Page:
Aristotle famously wrote, “Poverty is the parent of revolution and crime.”
But it wouldn’t be until 23 centuries later that policymakers in the world’s most powerful and prosperous country decided to address poverty as a global problem needing to be solved.
“Poverty creates more human misery than any other force on earth,” said Sheyda Jahanbani, associate professor of history at the University of Kansas.
“When people feel scarcity in a world of abundance—which since the 19th century, our world has been—they are not as able to think beyond themselves and their immediate needs. That robs us from collectively benefiting from that human creativity and energy. Seeing riches around you and not being able to access those advantages is a really serious problem facing us as a species.”
Her new book, “The Poverty of the World: Rediscovering the Poor at Home and Abroad, 1941-1968,” brings together the histories of U.S. foreign relations and domestic politics to explain why, during a period of unprecedented affluence, Americans supported major policy initiatives to combat poverty. It is published by Oxford University Press.
As a historian of U.S. foreign relations, Jahanbani wanted to combine that perspective with a story that had been contained as a domestic narrative. It meant learning two very different literatures and familiarizing herself with the relevant debates in those seemingly contrasting fields.
“The book actually winds up being a revisionist history of the Cold War,” she said.
The lives and theories of figures such as Bureau of Indian Affairs Commissioner John Collier, anthropologist Oscar Lewis and economist John Kenneth Galbraith are examined in the book. But Jahanbani was prompted to tackle this subject due to an unlikely source with a different viewpoint.
“When I was a kid, I learned about the war on poverty through the lens of hearing President Ronald Reagan say the government fought a war on poverty … and poverty won. Then when I got to grad school, I read a lot of books that basically took that as if it were true. So now we’re just comfortable thinking that there are intractable social problems when we’ve put people on the moon?” she said.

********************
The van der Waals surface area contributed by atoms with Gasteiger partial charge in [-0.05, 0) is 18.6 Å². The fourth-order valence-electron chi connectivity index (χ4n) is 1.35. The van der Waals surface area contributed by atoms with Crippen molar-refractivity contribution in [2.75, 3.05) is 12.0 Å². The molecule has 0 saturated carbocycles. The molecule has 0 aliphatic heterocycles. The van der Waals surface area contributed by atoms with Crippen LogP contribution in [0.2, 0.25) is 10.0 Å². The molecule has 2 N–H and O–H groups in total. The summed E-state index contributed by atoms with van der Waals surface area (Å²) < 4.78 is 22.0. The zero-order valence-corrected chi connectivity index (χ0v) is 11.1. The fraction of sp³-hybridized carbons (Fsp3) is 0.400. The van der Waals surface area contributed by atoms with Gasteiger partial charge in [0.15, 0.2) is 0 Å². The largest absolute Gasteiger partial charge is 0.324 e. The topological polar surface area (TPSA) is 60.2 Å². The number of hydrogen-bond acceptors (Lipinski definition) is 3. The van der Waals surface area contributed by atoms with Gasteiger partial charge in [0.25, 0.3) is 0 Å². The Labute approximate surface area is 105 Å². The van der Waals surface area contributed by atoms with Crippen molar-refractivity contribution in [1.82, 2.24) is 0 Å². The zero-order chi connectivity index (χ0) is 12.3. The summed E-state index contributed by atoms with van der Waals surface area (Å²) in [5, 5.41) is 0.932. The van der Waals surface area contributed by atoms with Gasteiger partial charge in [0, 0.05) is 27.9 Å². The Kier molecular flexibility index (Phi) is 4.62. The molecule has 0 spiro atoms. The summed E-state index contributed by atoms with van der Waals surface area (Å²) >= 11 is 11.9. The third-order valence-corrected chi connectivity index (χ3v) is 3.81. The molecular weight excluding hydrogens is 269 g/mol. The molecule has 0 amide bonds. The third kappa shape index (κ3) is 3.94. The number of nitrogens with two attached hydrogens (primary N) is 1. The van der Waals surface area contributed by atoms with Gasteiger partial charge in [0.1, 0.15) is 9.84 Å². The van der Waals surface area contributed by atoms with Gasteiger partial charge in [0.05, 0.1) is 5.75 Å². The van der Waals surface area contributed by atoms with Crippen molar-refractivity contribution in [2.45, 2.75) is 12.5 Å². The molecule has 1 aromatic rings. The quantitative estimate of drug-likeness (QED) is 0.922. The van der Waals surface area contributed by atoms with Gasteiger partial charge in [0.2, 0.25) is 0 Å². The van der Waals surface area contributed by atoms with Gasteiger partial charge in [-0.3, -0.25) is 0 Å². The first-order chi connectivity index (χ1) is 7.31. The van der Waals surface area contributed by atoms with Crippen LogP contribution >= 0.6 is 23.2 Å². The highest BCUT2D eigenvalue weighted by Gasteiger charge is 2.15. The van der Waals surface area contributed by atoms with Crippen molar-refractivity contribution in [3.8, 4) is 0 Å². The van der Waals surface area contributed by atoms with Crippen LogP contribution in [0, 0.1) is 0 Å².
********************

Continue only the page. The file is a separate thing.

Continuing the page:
So she took an honest look at the past through “fresh eyes.”
“The contingent choices that individuals made and the choices they didn’t make helps us see how even the comforting explanations we have for things are too simple,” she said.
The title of her book takes inspiration from American sociologist W.E.B. Du Bois, who asked, “What is wrong with our civilization?” after reading about poverty in a rural Mexican village.
“He’s asking, ‘What is wrong with the way we’re doing things?’ Jahanbani said. “He’s not asking, ‘What is wrong with these Mexicans?’ That was the guiding insight I came to: Any attempt to address the problem of poverty that does not fundamentally question affluence and who benefits from it is not going to be effective because poverty is not the fault of poor people. It is a social choice and a political choice.”
A KU faculty member since 2007, Jahanbani specializes in American foreign relations in the post-1945 period. Her writing can also be found in another book published this month; her chapter “Through a Narrow Glass: Compassion, Power, and Lyndon Johnson’s Struggle to Make Sense of the Third World” appears in “LBJ’s America: The Life and Legacies of Lyndon Baines Johnson” (Cambridge University Press).
“One of the things I argue in my book is that there were people who saw poverty as an important strategic as well as moral issue, and they made arguments about why the United States should place poverty at the center of its global footprint,” Jahanbani said. “They tried to prosecute that argument and reached a very significant place of political influence … and yet they failed.”
In her conclusion, Jahanbani noted that the path America eventually favored was never a choice between “guns versus butter.”
“We tried to do guns and butter. But ultimately, at the end of the day, American policymakers had more faith in guns. And that’s what they chose to put more of their resources in. You can’t really try to save people from their poverty while also bombing them from the sky.”
University of Kansas
America’s role in combating global poverty examined in new book (2023, October 5)
retrieved 5 October 2023
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